Mixed news from Spain, but data that show EuroZone, even Germany, headed into recession
06/21/2012 12:53 pm EST
Spain sold 2.2 billion euros ($2.77) of bonds this morning. The good news is that total sales were more than the Spanish government had set as a minimum target. Bid to cover ratios rose on all three maturities offered for sale from the last auction. The bad news is that yields jumped dramatically. The yield on the five-year bond, for example, climbed to 6.072% from 4.96% at the last auction. That yield is a 15-year high. The yield on the three-year note rose to 5.54% from 4.87% at the previous auction. The yield on the two-year bonds increased to 4.706% from 2.069%.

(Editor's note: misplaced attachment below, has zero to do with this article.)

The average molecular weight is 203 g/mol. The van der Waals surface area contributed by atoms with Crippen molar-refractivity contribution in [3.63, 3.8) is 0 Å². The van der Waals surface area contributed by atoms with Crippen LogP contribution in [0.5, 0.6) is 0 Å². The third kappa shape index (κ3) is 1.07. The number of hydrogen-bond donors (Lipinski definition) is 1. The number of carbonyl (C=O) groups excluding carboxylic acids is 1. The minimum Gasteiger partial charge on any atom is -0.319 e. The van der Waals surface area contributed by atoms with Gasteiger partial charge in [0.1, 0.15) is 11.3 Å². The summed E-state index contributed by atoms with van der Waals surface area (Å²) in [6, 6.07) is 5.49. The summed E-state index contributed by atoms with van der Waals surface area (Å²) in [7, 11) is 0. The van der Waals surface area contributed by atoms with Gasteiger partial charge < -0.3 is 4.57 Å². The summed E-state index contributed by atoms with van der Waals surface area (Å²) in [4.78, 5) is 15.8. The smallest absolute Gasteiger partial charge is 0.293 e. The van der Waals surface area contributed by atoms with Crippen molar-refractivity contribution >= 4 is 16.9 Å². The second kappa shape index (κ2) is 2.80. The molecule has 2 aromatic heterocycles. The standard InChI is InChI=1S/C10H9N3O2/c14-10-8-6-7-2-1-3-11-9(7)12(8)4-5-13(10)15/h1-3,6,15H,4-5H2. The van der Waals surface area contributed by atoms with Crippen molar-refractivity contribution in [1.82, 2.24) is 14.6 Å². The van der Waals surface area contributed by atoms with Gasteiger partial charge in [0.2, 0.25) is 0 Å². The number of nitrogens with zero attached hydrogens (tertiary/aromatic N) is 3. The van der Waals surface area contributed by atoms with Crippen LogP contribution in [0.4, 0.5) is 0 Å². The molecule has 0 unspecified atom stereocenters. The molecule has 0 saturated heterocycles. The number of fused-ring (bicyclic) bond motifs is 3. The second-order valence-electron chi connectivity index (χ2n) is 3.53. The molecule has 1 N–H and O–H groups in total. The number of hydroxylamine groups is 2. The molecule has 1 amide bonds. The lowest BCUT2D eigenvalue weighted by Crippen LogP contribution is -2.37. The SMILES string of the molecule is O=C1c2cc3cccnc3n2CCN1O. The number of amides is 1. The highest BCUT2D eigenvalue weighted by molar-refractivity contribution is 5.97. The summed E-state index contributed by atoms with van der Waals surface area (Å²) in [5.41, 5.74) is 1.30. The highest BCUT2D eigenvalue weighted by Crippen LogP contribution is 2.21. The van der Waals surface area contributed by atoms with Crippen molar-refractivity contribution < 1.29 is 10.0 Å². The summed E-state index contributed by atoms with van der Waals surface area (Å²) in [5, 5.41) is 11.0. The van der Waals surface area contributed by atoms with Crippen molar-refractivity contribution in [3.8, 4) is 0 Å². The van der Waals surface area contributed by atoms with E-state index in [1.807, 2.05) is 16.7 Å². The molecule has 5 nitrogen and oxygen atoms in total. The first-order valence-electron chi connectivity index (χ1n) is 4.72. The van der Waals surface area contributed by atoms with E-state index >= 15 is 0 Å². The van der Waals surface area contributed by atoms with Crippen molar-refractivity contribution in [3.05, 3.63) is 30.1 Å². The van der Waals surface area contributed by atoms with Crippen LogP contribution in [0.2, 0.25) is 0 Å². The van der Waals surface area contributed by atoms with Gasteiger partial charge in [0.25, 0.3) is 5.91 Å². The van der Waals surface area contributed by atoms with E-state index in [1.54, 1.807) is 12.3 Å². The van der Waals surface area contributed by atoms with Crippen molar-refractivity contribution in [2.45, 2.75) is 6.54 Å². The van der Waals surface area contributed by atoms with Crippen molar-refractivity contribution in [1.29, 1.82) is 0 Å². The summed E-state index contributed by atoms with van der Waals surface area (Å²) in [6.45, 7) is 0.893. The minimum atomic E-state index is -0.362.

Meanwhile, the latest purchasing managers survey showed more evidence that the EuroZone is headed into recession. The composite index for the EuroZone as a whole, which combines both manufacturing and services, came in at 46 in June, unchanged from May. Which would be good news except that any reading below 50 indicates a contraction. The services index rose a bit in June to 46.8 but manufacturing fell to 44.8 against May’s 45.1.
On the individual country level, the big bad news came from Germany, which has been holding up better than other EuroZone economies. The June manufacturing index for Germany fell to 44.7 in June versus 45.2 in May. That’s the weakest reading since July 2009. The service sector remains barely in the black at 50.3 but that is still down from May’s 51.8.
We’ll see if the spread of the pain to the German economy results in any concrete actions to end the crisis at the various meeting and summits that stud the next week or so.
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